At a Meeting of the Faculty of Arts and Sciences on February 3, 2015, the following Minute was placed upon the records.
Rulan Chao Pian was a true cosmopolitan, a woman who crossed boundaries with quiet courage and grace. Born in Cambridge, Massachusetts, during a period when her father, the Chinese linguist and composer Yuen Ren Chao, taught at Harvard, she spent most of her childhood in various cities in China as well as in Paris, returning to the U.S. at age 16. Pian received her B.A. (1944) and M.A. (1946), both in Western music history, from Radcliffe College, and a Harvard Ph.D. (1960) in East Asian Languages and in Music.
Pian’s career at Harvard reflected professional constraints confronting women of her generation. In 1947, during her graduate studies, she began work at Harvard as a Chinese language teaching fellow. In 1961, the year after receiving her Ph.D., Pian was appointed as a lecturer in both the Departments of Music and East Asian Languages and Civilizations. Only in 1974 was she named a professor, one of the first women to attain this rank at Harvard.
Early on Rulan Pian carried out historical research that provided the basis for her 1967 monograph, Sonq Dynasty Musical Sources and Their Interpretation. Noteworthy for its dual impact on musical scholarship and Chinese studies, this book received the Otto Kinkeldey Award from the American Musicological Society as the best scholarly book of the year. Pian carried out research and published articles on numerous subjects related to Chinese traditional music. She analyzed the workings of rhythm as well as the formal structures of Peking opera arias; unraveled the meaning of little-known musical notations from the distant past and transcribed the music into modern notational systems; documented genres of dance in Northeast China; and explored diversity and interrelationships among East Asian musics from a comparative perspective. Among her widely read later work was a reflexive essay titled “Return of the Native Ethnomusicologist” (1992). Pian also made important contributions well beyond the boundaries of musical studies: her 1961 textbook, A Syllabus for the Mandarin Primer, inspired many who were to become accomplished Sinologists, and Pian’s writings in general clarified the timbrel and melodic relationships between Chinese speech and song.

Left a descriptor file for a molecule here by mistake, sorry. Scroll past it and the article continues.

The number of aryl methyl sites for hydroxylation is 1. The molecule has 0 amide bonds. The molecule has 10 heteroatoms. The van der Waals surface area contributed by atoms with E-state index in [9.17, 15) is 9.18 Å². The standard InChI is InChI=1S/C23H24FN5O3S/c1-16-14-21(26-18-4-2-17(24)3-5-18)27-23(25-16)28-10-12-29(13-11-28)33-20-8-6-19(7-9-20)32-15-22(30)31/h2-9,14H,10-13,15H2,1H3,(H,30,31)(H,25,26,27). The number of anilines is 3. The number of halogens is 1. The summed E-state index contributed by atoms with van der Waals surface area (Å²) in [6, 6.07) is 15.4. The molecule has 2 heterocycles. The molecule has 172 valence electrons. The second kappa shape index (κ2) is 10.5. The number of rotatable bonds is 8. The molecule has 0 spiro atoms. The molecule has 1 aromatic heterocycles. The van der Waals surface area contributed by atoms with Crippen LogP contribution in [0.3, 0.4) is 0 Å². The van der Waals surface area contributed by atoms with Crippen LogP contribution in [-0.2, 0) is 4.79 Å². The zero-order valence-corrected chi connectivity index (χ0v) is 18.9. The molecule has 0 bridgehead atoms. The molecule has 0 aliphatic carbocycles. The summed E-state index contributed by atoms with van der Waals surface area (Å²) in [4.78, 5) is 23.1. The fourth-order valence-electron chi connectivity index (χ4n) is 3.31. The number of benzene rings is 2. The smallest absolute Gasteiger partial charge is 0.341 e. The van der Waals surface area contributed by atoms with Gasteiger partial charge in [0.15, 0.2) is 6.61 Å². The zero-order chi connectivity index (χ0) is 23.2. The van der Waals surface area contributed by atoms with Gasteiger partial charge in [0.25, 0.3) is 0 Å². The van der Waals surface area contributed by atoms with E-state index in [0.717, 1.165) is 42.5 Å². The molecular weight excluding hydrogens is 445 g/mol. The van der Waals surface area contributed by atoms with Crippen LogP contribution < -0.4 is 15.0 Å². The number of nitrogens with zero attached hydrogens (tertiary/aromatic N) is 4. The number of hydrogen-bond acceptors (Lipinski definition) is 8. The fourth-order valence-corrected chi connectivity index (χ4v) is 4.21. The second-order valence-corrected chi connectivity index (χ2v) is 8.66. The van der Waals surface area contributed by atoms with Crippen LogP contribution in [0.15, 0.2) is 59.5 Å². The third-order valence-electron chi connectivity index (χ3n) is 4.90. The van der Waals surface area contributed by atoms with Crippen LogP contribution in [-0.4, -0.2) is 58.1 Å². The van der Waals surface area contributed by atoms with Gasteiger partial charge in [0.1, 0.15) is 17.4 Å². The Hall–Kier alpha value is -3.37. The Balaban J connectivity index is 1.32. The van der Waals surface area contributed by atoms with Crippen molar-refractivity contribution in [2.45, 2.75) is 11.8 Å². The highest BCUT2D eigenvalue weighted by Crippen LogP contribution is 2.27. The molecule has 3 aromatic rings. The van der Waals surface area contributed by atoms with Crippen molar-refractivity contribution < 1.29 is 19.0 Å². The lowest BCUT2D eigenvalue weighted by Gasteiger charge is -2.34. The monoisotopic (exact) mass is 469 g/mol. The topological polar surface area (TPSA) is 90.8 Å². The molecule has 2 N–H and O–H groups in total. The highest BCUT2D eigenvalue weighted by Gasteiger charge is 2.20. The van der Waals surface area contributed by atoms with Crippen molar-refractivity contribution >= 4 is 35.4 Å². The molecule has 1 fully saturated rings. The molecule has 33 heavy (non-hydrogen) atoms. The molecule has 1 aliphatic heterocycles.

In the 1960s Pian undertook ethnographic research on Peking Opera in Taiwan, later extending her purview to field sites in Mainland China. An unsung pioneer in the use of then new video technology, Pian recognized early on its potential for capturing ephemeral music and dance performances. She eventually compiled a collection of over five thousand original audio-visual recordings that she donated in 2009 to the library of the Chinese University of Hong Kong.
In addition to her scholarly work and activity as a devoted teacher and mentor, in 1969 Pian founded the Conference on Chinese Oral and Performing Literature (CHINOPERL) in collaboration with other Chinese scholars in North America. A charter member of the Association for Chinese Music Research founded in 1986, Pian served until the end of her life as an anchor for both organizations. Over the years she received many honors: she was named a Fellow of the Academia Sinica (Taiwan, 1990), awarded an Honorary Membership in the Society for Ethnomusicology (2004), and received honorary professorships and fellowships across China, Taiwan, and Hong Kong.
Pian is fondly remembered by all who knew her for having offered both scholarly guidance as well as exceptional hospitality. Her former students recall that her home was always open to them; several of their number lived in the Pian household for periods of time during their student years. Members of the Chinese academic community in Cambridge still transmit tales of the regular monthly meetings held over the years at the Pian home for discussion of Chinese music, literature, and culture, gatherings that came to be known as “New Dialogues in Cambridge” (Kangqiao Xinyu). Invariably, these events ended with the appearance of a large pot of red bean porridge (hongdou xifan) of which all partook. One can only surmise that this culinary tradition was inspired by Pian’s memories of her mother, food writer Buwei Yang Chao, whose book, How to Cook and Eat in Chinese, Rulan had edited and translated into English in collaboration with her father. It is said that this book introduced the terms “stir fry” and “pot sticker” into English.
From 1975-1978 Rulan Pian and her husband, Theodore H. H. Pian, Professor of Aeronautics and Astronautics at the Massachusetts Institute of Technology, served as Co-House Masters of South House (now Cabot House), the first minorities to serve in this capacity at Harvard. Their portraits hang today in the Cabot House Senior Common Room. Following her retirement in 1992, Pian helped compile and edit her father’s complete works, the twenty-volume Zhao Yuanren Quanji (2002-). She also continued to be an active presence in the Music Department and elsewhere on campus, dropping by colleagues’ offices to chat, consulting sources in the library, and attending classes and lectures. Rulan Pian faithfully attended departmental events and regularly brought one of her legendary home-cooked Peking ducks to the Music Department holiday party table.
Professor Rulan Chao Pian died on November 30, 2013, at the age of 91, predeceased by her beloved husband, Ted, in 2009. She is survived by her daughter, Canta Chao-po Pian, and her son- in-law, Michael Lent, of Washington, D.C.; her grand- daughter, Jessica Lent of New York City; and by her three sisters, Nova Huang of Changsha, China, Lensey Namioka of Seattle, and Bella Chiu of Arlington, Massachusetts.
Edwin A. Cranston
David G. Hughes
Thomas F. Kelly
Kay Kaufman Shelemay, Chair